- S. Baron-Cohen, A. M. Leslie, U. Frith. Does the autistic child have a "theory of mind"?. Cognition, 21(1):37-46, 1985.
- C. F. Camerer, T.-H. Ho and J.-K. Chong. A Cognitive Hierarchy Model of Games. The Quarterly Journal of Economics, 119(3):861-898, 2004.
- R. Fagin, J. Y. Halpern, Y. Moses, and M. Vardi. Reasoning about knowledge. MIT Press, Cambridge, 1995.
- A. Goldman. Theory of mind. In E. Margolis, R. Samuels, and S. Stich, editors, Oxford Handbook of Philosophy and Cognitive Science. Oxford University Press, 2012.
- J. Hintikka. Knowledge and belief: an introduction to the logic of the two notions. Cornell University Press, 1962.
- S. Lemaignan, M. Warnier, E.A. Sisbot, A. Clodic, R. Alami. Artificial cognition for social human-robot interaction: an implementation. Artificial Intelligence, 247:45-69, 2017.
- L. Lismont and P. Mongin. On the logic of common belief and common knowledge. Theory and Decision, 37:75-106, 1994.
- G. Milliez, M. Warnier, A. Clodic, R. Alami. A framework for endowing an interactive robot with reasoning capabilities about perspective-taking and belief management. In Proceedings of the 23rd IEEE International Symposium on Robot and Human Interactive Communication, IEEE Press, p. 1103-1109, 2014.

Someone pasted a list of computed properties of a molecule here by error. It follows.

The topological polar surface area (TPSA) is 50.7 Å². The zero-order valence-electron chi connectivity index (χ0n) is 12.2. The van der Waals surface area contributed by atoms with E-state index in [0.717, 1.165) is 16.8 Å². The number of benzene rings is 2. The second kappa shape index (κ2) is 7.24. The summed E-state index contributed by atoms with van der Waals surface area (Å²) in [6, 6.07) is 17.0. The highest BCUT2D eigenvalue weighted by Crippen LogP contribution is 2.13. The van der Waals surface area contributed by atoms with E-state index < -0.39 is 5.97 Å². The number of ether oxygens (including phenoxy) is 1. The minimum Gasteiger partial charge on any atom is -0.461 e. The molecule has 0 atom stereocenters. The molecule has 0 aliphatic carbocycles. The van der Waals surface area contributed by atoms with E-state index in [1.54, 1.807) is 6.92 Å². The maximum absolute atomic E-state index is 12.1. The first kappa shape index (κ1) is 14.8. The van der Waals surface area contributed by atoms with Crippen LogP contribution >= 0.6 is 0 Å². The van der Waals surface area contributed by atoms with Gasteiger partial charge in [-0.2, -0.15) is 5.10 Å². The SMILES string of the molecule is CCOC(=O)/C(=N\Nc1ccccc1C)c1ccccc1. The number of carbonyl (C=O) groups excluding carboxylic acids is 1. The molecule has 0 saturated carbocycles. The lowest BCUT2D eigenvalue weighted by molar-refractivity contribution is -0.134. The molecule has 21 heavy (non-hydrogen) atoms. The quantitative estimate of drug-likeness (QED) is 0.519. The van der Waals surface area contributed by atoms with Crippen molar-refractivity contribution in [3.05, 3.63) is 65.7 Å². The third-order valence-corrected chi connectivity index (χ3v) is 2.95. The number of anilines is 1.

- E. Mohlin. Evolution of theories of mind. Games and Economic Behavior, 75(1):299-318, 2012.
- B. Scassellati. Theory of mind for a humanoid robot. Autonomous Robots, 12, 13-24, 2002.
- R. Stalnaker. Common ground. Linguistics and Philosophy, 25(5-6):701-721, 2002.
- H. W. Wellman, D. Cross, J. Watson. Meta-analysis of theory-of-mind development: The truth about false belief. Child Development, 72(3), 655-684, 2001.

Project challenges

The RoToM project aims to provide a number of solutions concerning the use of epistemic logic for modeling and implementing ToM in real robots in order to endow them with sophisticated social skills.  Examples of such skills are the capacity to infer the human’s mental attitudes including belief, knowledge, preference and intentions from a given set of observables including verbal messages, bodily movements, posture and gaze direction as well as  the capacity to represent the human’s high-order beliefs of any depth. Specifically, we plan to develop a number of decision procedures for epistemic logic with a semantics exploiting the notion of belief base. This semantics is more compact than the semantics of standard epistemic logic and is particularly well-suited for robotic implementations.




Implemented tableau-based satisfiability checking procedure for epistemic logic with a semantics using a belief base abstraction and exploitable for robotic applications. Available here